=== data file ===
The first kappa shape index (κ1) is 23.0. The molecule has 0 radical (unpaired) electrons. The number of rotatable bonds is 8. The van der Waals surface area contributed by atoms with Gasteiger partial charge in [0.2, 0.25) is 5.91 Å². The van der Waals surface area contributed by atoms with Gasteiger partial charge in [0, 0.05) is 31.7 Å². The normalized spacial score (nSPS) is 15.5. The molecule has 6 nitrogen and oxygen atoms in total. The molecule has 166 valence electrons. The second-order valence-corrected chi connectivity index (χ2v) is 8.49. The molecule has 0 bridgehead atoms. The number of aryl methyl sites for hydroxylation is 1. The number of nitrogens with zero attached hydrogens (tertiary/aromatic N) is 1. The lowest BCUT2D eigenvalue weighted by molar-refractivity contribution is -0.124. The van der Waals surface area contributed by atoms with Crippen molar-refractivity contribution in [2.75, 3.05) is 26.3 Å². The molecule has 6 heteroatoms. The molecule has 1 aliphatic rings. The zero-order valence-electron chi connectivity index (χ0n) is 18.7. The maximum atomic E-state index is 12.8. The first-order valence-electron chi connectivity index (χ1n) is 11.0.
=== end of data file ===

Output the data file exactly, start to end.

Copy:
The first kappa shape index (κ1) is 23.0. The molecule has 0 radical (unpaired) electrons. The number of rotatable bonds is 8. The van der Waals surface area contributed by atoms with Gasteiger partial charge in [0.2, 0.25) is 5.91 Å². The van der Waals surface area contributed by atoms with Gasteiger partial charge in [0, 0.05) is 31.7 Å². The normalized spacial score (nSPS) is 15.5. The molecule has 6 nitrogen and oxygen atoms in total. The molecule has 166 valence electrons. The second-order valence-corrected chi connectivity index (χ2v) is 8.49. The molecule has 0 bridgehead atoms. The number of aryl methyl sites for hydroxylation is 1. The number of nitrogens with zero attached hydrogens (tertiary/aromatic N) is 1. The lowest BCUT2D eigenvalue weighted by molar-refractivity contribution is -0.124. The van der Waals surface area contributed by atoms with Crippen molar-refractivity contribution in [2.75, 3.05) is 26.3 Å². The molecule has 6 heteroatoms. The molecule has 1 aliphatic rings. The zero-order valence-electron chi connectivity index (χ0n) is 18.7. The maximum atomic E-state index is 12.8. The first-order valence-electron chi connectivity index (χ1n) is 11.0.